Community Involvement Is Key to Global Battle Against NCDs
Rwandan Health Minister Sabin Nsanzimana, the Heart Foundation’s Trevor Shilton, NCD Alliance CEO Katie Dain and Karen Sealy of the Trinidad and Tobago NCD Alliance.

GENEVA – Just six countries in the world are on track to meet global targets to reduce non-communicable diseases (NCDs), particularly cardiovascular disease (CVD), cancer, chronic respiratory diseases and diabetes.  At the World Health Assembly (WHA) this week, every country – rich and poor – lamented their struggles to contain rising NCDs, which now cause three-quarters of global deaths.

Progress has been made since the last UN High-Level Meeting on NCDs seven years ago, sector leaders said at a sideline meeting organised by the NCD Alliance and the World Heart Federation on Thursday. But with current global NCD targets set to expire in 16 months when the next UN High-Level Meeting on NCDs will be held in New York, the world is “badly off track,” said Dr Bruce Aylward, World Health Organization (WHO) Assistant Director-General on Universal Health Coverage.

Bente Mikkelsen, WHO’s NCD Director, said it is “purely immoral” that only half the estimated 1.3 billion people who have hypertension were aware of their condition, although the diagnosis is simple. Undiagnosed hypertension is a major cause of strokes. While some 42 million people die from NCDs each year, many deaths could be averted with early detection and treatment.

Four and a half billion people don’t have access to basic services, and two billion people are suffering financial hardship when they try to access life-saving services. This is a catastrophe,” said Aylward. “We can’t solve the NCD problem without financial protection. The poor in our societies need to be able to access medicines and services they need for free and that is a responsibility of governments.”

Expanded definition of NCDs 

In just seven years, the global NCD agenda has seen significant expansion, said Katie Dain, CEO of the NCD Alliance. The definition now firmly includes mental health and neurological conditions, and air pollution is recognized as a key risk factor. WHO’s Mikkelsen added that the links between climate change and NCDs are also now recognized.

Governments are starting to see addressing NCDs as an investment rather than purely an expenditure, with growing country-level leadership and involvement of people living with NCDs, Dain noted.

Rwandan Health Minister Sabin Nsanzimana said his country recently equipped 58,000 community health workers with blood pressure machines, a “very easy and cheap means of diagnostic screening.” Rwanda’s mortality rate began shifting from infectious diseases to NCDs around 2015, prompting the creation of an evidence-based, culturally sensitive NCD plan.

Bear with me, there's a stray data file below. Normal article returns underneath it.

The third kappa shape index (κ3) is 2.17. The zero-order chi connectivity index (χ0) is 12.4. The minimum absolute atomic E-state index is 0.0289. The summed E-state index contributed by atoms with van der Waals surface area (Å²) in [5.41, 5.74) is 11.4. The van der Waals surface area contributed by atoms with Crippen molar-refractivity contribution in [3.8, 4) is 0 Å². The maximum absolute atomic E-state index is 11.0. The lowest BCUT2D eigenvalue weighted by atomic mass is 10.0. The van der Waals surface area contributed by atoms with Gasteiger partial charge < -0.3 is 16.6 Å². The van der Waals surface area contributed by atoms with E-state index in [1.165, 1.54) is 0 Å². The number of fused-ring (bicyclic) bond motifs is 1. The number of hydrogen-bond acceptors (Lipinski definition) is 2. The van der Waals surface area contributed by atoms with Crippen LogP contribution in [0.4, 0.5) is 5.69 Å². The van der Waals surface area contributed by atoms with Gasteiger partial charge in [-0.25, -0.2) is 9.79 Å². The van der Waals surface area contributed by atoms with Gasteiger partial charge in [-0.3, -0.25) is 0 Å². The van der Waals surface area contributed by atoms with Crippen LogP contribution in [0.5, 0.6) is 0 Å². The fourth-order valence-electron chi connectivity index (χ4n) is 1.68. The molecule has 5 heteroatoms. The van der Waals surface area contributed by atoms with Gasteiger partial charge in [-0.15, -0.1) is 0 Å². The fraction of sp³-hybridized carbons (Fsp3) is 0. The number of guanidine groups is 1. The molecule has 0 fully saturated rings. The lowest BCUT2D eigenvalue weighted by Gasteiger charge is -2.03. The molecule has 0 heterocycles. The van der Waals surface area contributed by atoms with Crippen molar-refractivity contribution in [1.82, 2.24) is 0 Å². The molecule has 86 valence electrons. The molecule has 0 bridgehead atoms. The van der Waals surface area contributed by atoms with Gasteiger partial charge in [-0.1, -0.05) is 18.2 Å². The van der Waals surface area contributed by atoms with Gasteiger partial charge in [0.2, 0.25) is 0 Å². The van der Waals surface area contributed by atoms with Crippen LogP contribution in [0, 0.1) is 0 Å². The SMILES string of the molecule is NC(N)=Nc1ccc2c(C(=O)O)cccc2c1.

Nsanzimana noted that some lifestyle challenges are rooted in past community practices, making it difficult to encourage people to cut certain foods and drinks that are “strongly rooted in culture and society.”

“You tell people too much milk isn’t healthy, while mothers and grandmothers always said milk is everything,” he explained. Nsanzimana warned countries that not managing NCDs early leads to “complicated treatment” for issues like cardiac arrest and renal failure.

WHO’s Bente Mikkelsen addresses the meeting, alongside Loyce Pace, Ashley Bloomfield and Bruce Aylward.

Building community trust

New Zealand’s Ashley Bloomfield, co-chair of the Working Group on International Health Regulation amendments, also emphasized the importance of building community trust. “We’ve had tremendous success in tobacco control. Our adult daily smoking rate is now under 7%. In the early 2000s, over a third of our indigenous Maori girls aged 14 smoked daily. It’s now 3%,” he said.

Bloomfield added that effective communication to build public trust was a key lesson learned during the pandemic, citing New Zealand’s successful COVID response that minimized deaths and prevented health system overload by “keeping the virus out until we had high vaccination rates.”

“Fundamental to that was building public trust, so people understood the why,” said Bloomfield. “Effective communication to build trust in the population … helped to minimise deaths and prevented our health system from being overwhelmed.” 

Karen Sealey, executive director of the Trinidad and Tobago NCD Alliance, said her group of 13 organizations successfully lobbied for years to establish a health ministry NCD unit. The alliance is now so well trusted that it assisted with the ministry’s pandemic vaccination drive.

Community involvement in health

“Next year’s NCD High-Level Meeting needs to represent a massive step change, with a significant focus on ground-level action and implementation, where the biggest gap is,” Dain said.

Community health system involvement is a timely topic, as the WHA adopted a “social participation” resolution this week.

The resolution urges member states to “implement, strengthen and sustain regular and meaningful social participation in health-related decisions across the system as appropriate, taking into consideration national context and priorities,” and suggests “facilitating capacity strengthening for civil society to enable diverse, equitable, transparent and inclusive social participation.”

Conservative countries targeted this resolution for its use of “gender-responsive,” as reported by Health Policy Watch. In the final resolution, this term was replaced by “gender equality”.

Combat the infodemic in health information and support health policy reporting from the global South. Our growing network of journalists in Africa, Asia, Geneva and New York connect the dots between regional realities and the big global debates, with evidence-based, open access news and analysis. To make a personal or organisational contribution click here on PayPal.